Airways Magazine

American Airlines’ 787 Makes First Appearance

 Breaking News

American Airlines’ 787 Makes First Appearance

American Airlines’ 787 Makes First Appearance
October 30
05:46 2014

EVERETT — American Airlines’ first 787 Dreamliner emerged from a Boeing factory paint shop in the wee hours of Thursday morning. The jet, a 787-8, is expected to be delivered to the Fort Worth-based carrier by the end of the year.

Once delivered, American will become the second Dreamliner operator in the U.S., following United Airlines.

American anticipates operating its initial aircraft on domestic routes between its myriad U.S. hubs early in 2015. But aside from that, very little is known about the airline’s Dreamliner plans.

Its first long-haul destinations, set to begin in the spring of 2015, remain a mystery. Industry watchers believe the fleet will be largely deployed on trans-Pacific routes from its Chicago, Dallas, and Los Angeles hubs. American has been aggressive in expanding into new Asia markets such as Hong Kong, Seoul, Beijing, and Shanghai which the 787 is tailored for, especially in initial long thin operations.

Its interior trappings are also thus far an unknown. It is assumed that the premium cabin will be based on new AA 777-200 reverse herringbone business cabin, while main cabin will also echo that of the 777 except in a nine-abreast configuration . While many carriers have gone out of their way to promote what’s inside their new Dreamliners months, even years in advance, American has instead kept the cabin configuration a closely guarded secret.

The airline did accept its first 787 training simulators earlier this year, in preparation for delivery. Forty-two of the jets will eventually join American’s fleet, including the 787-8 and the stretched 787-9. It maintains options for up to 58 more.

(Credits: American Airlines)

(Credits: American Airlines)

Yet despite being coy with details, American has been steadily promoting the progress of its first plane as it made its trek through the Boeing factory. Social media posts over the past several weeks have showed the jet in various stages of completion, right up through its completion in the paint shop on Wednesday afternoon.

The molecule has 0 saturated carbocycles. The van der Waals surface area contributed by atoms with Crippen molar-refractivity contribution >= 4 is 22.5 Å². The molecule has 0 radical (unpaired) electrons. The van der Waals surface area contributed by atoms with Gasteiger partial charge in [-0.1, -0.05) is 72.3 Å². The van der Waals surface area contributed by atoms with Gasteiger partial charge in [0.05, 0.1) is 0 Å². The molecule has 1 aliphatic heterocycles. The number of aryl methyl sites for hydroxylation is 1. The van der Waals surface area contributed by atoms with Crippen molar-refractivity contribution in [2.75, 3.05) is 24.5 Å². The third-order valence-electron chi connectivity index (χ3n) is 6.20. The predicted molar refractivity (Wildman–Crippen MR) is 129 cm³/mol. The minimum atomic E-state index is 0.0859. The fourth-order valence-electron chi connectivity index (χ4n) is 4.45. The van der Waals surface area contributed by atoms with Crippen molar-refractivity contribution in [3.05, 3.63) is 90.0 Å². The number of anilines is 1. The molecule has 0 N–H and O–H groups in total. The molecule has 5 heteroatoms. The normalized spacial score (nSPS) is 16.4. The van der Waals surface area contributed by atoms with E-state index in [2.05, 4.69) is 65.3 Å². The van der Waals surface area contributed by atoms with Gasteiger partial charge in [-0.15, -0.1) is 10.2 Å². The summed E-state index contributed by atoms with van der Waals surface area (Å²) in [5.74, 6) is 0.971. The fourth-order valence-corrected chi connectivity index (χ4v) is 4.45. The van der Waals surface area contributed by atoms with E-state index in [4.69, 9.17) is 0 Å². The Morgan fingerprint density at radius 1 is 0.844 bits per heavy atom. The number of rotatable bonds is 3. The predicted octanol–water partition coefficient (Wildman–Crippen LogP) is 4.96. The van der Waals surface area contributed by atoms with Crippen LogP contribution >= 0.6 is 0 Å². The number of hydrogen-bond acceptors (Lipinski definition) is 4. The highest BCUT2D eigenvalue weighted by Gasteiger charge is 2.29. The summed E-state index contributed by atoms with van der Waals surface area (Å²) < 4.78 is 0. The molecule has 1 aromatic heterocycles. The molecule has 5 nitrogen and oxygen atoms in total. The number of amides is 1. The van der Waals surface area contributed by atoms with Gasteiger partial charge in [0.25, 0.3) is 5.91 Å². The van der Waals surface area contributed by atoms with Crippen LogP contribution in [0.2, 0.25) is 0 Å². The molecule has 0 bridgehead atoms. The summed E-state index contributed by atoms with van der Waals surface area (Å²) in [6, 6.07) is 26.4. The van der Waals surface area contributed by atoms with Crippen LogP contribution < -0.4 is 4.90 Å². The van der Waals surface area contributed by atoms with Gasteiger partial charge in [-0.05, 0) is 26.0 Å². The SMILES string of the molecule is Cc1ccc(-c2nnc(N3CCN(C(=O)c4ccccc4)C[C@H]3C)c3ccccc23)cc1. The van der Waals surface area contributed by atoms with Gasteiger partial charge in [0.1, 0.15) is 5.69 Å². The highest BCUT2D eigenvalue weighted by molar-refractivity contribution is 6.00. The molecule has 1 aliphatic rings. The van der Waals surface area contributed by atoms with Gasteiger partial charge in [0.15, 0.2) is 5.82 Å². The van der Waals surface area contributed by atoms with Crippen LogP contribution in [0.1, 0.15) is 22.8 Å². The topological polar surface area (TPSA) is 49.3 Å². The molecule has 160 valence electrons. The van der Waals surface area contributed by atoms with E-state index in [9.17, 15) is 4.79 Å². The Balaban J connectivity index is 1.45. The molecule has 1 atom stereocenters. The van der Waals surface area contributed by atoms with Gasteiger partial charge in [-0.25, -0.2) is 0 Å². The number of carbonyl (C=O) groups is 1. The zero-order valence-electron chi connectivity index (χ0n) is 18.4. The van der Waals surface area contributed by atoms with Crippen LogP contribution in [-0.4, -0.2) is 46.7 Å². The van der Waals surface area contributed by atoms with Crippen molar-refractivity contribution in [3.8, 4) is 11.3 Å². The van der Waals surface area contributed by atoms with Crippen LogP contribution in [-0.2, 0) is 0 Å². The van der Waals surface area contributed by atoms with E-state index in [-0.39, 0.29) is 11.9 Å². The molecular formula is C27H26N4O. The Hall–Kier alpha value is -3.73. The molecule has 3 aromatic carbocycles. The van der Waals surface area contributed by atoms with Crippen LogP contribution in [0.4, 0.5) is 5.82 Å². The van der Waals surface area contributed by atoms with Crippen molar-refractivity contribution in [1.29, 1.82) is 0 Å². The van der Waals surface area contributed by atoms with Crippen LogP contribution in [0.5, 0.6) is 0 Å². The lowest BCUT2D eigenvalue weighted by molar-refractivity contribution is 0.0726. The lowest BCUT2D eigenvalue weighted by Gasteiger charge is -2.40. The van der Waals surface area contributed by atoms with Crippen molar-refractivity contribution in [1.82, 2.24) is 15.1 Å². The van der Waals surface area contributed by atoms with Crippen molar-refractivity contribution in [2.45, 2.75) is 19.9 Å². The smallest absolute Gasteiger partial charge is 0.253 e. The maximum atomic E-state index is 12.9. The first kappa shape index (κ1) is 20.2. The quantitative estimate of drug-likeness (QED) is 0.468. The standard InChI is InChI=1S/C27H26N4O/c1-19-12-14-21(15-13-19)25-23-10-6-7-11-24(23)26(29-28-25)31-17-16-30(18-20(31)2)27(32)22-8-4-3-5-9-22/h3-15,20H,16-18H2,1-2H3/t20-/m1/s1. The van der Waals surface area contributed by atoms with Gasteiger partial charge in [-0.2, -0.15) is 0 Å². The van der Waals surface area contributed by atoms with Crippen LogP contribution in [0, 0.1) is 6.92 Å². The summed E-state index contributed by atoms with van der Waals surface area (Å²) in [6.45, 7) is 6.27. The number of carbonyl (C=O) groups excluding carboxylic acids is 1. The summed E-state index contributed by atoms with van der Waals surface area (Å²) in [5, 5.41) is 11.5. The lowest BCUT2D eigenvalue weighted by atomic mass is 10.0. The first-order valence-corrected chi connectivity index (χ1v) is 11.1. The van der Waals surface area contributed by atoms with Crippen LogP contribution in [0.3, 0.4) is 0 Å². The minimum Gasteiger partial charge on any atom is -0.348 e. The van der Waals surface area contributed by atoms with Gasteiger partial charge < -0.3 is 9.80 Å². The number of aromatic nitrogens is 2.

American has been in the midst of a major fleet renewal program, accepting up to two new aircraft per week. In just two years the carrier has introduced three new types to the fleet: the A321, A319, and 777-300. AA also has twenty-two Airbus A350-900s on order, placed originally by US Airways, which are due to begin arriving in 2017.

Meanwhile American Airlines’ rival United Airlines debuted its latest Dreamliner route earlier this week, now recognized as the world’s longest. The Chicago-based carrier launched the route, Los Angeles to Melbourne, Australia, with a brand-new -9 on the 27th. United was the first North American airline to operate the type, utilizing it for a variety of routes including San Francisco to Chengdu and Los Angeles-Tokyo.

While the two airlines are presently the only U.S. airlines with the jet on order, Delta Air Lines admitted recently that it was considering an order of its own. It already has a number of 787s on order placed by Northwest which have been deferred into the next decade but their status is unclear. Speaking on its third-quarter earnings call, CEO Richard Anderson said the company was considering both Airbus and Boeing for a substantial widebody order expected by year end. The airline is believed to be weighing Boeing’s 787 and 777 against Airbus’ A350 and A330neo.

Separately, the 787 program hit the 200th delivery this week. The airplane was delivered to Doha-based Qatar Airways.

(Credits: Author)

(Credits: Author)

(Credits: Author)

(Credits: Author)

 

Comments
0

About Author

Turpial Development

Turpial Development

Related Articles

Current Issue

Cart

Subscribe to our weekly Newsletter

Polls

Would you feel safe flying on a Boeing 737 MAX once the grounding is lifted?

View Results

Loading ... Loading ...

@airwaysmagazine

Airways YouTube Channel

Polls

Would you feel safe flying on a Boeing 737 MAX once the grounding is lifted?

View Results

Loading ... Loading ...
0